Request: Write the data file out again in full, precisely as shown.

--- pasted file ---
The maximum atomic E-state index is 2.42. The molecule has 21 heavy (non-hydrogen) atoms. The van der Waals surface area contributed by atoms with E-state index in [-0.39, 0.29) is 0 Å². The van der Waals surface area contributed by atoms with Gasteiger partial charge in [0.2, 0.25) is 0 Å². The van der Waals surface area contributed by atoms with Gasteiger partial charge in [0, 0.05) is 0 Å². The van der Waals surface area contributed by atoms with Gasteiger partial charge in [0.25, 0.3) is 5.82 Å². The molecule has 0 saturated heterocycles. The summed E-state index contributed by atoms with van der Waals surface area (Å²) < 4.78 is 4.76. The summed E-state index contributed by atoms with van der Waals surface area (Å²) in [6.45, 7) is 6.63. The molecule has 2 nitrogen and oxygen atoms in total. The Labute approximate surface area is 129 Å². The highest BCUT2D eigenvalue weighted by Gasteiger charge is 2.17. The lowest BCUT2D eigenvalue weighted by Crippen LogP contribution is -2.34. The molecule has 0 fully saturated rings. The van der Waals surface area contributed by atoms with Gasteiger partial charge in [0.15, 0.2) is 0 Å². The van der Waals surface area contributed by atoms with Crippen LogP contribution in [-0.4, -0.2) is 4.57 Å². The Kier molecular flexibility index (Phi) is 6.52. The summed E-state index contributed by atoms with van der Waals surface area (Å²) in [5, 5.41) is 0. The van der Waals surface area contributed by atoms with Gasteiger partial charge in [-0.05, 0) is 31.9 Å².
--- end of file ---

The maximum atomic E-state index is 2.42. The molecule has 21 heavy (non-hydrogen) atoms. The van der Waals surface area contributed by atoms with E-state index in [-0.39, 0.29) is 0 Å². The van der Waals surface area contributed by atoms with Gasteiger partial charge in [0.2, 0.25) is 0 Å². The van der Waals surface area contributed by atoms with Gasteiger partial charge in [0, 0.05) is 0 Å². The van der Waals surface area contributed by atoms with Gasteiger partial charge in [0.25, 0.3) is 5.82 Å². The molecule has 0 saturated heterocycles. The summed E-state index contributed by atoms with van der Waals surface area (Å²) < 4.78 is 4.76. The summed E-state index contributed by atoms with van der Waals surface area (Å²) in [6.45, 7) is 6.63. The molecule has 2 nitrogen and oxygen atoms in total. The Labute approximate surface area is 129 Å². The highest BCUT2D eigenvalue weighted by Gasteiger charge is 2.17. The lowest BCUT2D eigenvalue weighted by Crippen LogP contribution is -2.34. The molecule has 0 fully saturated rings. The van der Waals surface area contributed by atoms with Gasteiger partial charge in [0.15, 0.2) is 0 Å². The van der Waals surface area contributed by atoms with Crippen LogP contribution in [-0.4, -0.2) is 4.57 Å². The Kier molecular flexibility index (Phi) is 6.52. The summed E-state index contributed by atoms with van der Waals surface area (Å²) in [5, 5.41) is 0. The van der Waals surface area contributed by atoms with Gasteiger partial charge in [-0.05, 0) is 31.9 Å².